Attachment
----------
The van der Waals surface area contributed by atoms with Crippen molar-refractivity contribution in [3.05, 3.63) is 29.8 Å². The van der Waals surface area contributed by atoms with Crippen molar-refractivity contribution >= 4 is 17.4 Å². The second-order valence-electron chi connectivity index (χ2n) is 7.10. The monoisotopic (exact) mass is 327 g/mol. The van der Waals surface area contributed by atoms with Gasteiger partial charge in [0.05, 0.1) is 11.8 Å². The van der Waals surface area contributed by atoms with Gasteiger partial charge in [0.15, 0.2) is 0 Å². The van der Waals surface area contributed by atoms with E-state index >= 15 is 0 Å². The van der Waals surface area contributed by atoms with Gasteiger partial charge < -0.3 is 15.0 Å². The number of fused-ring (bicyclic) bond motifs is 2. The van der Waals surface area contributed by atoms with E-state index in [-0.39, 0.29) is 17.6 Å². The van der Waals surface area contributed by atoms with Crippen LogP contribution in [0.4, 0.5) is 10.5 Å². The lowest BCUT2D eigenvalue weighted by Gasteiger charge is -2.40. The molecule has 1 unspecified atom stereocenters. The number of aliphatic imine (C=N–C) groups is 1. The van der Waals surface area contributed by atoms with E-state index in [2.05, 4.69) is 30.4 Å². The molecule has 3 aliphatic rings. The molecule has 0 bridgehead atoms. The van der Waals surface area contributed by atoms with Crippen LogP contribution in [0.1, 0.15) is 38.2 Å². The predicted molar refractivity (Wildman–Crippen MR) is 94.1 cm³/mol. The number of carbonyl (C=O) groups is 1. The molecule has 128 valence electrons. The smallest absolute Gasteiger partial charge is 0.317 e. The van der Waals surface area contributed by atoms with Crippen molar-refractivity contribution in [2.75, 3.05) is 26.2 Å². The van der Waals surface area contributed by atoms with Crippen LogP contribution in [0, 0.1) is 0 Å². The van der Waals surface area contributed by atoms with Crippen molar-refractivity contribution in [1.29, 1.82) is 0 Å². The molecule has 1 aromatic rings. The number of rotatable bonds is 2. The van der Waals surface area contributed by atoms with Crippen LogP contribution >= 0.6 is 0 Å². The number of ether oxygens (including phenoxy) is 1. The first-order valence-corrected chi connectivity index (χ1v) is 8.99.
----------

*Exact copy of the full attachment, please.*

The van der Waals surface area contributed by atoms with Crippen molar-refractivity contribution in [3.05, 3.63) is 29.8 Å². The van der Waals surface area contributed by atoms with Crippen molar-refractivity contribution >= 4 is 17.4 Å². The second-order valence-electron chi connectivity index (χ2n) is 7.10. The monoisotopic (exact) mass is 327 g/mol. The van der Waals surface area contributed by atoms with Gasteiger partial charge in [0.05, 0.1) is 11.8 Å². The van der Waals surface area contributed by atoms with Gasteiger partial charge in [0.15, 0.2) is 0 Å². The van der Waals surface area contributed by atoms with E-state index >= 15 is 0 Å². The van der Waals surface area contributed by atoms with Gasteiger partial charge < -0.3 is 15.0 Å². The number of fused-ring (bicyclic) bond motifs is 2. The van der Waals surface area contributed by atoms with E-state index in [-0.39, 0.29) is 17.6 Å². The van der Waals surface area contributed by atoms with Crippen LogP contribution in [0.4, 0.5) is 10.5 Å². The lowest BCUT2D eigenvalue weighted by Gasteiger charge is -2.40. The molecule has 1 unspecified atom stereocenters. The number of aliphatic imine (C=N–C) groups is 1. The van der Waals surface area contributed by atoms with E-state index in [2.05, 4.69) is 30.4 Å². The molecule has 3 aliphatic rings. The molecule has 0 bridgehead atoms. The van der Waals surface area contributed by atoms with Crippen LogP contribution in [0.1, 0.15) is 38.2 Å². The predicted molar refractivity (Wildman–Crippen MR) is 94.1 cm³/mol. The number of carbonyl (C=O) groups is 1. The molecule has 128 valence electrons. The smallest absolute Gasteiger partial charge is 0.317 e. The van der Waals surface area contributed by atoms with Crippen molar-refractivity contribution in [2.75, 3.05) is 26.2 Å². The van der Waals surface area contributed by atoms with Crippen LogP contribution in [0, 0.1) is 0 Å². The van der Waals surface area contributed by atoms with Crippen molar-refractivity contribution in [1.29, 1.82) is 0 Å². The molecule has 1 aromatic rings. The number of rotatable bonds is 2. The van der Waals surface area contributed by atoms with Crippen LogP contribution >= 0.6 is 0 Å². The number of ether oxygens (including phenoxy) is 1. The first-order valence-corrected chi connectivity index (χ1v) is 8.99.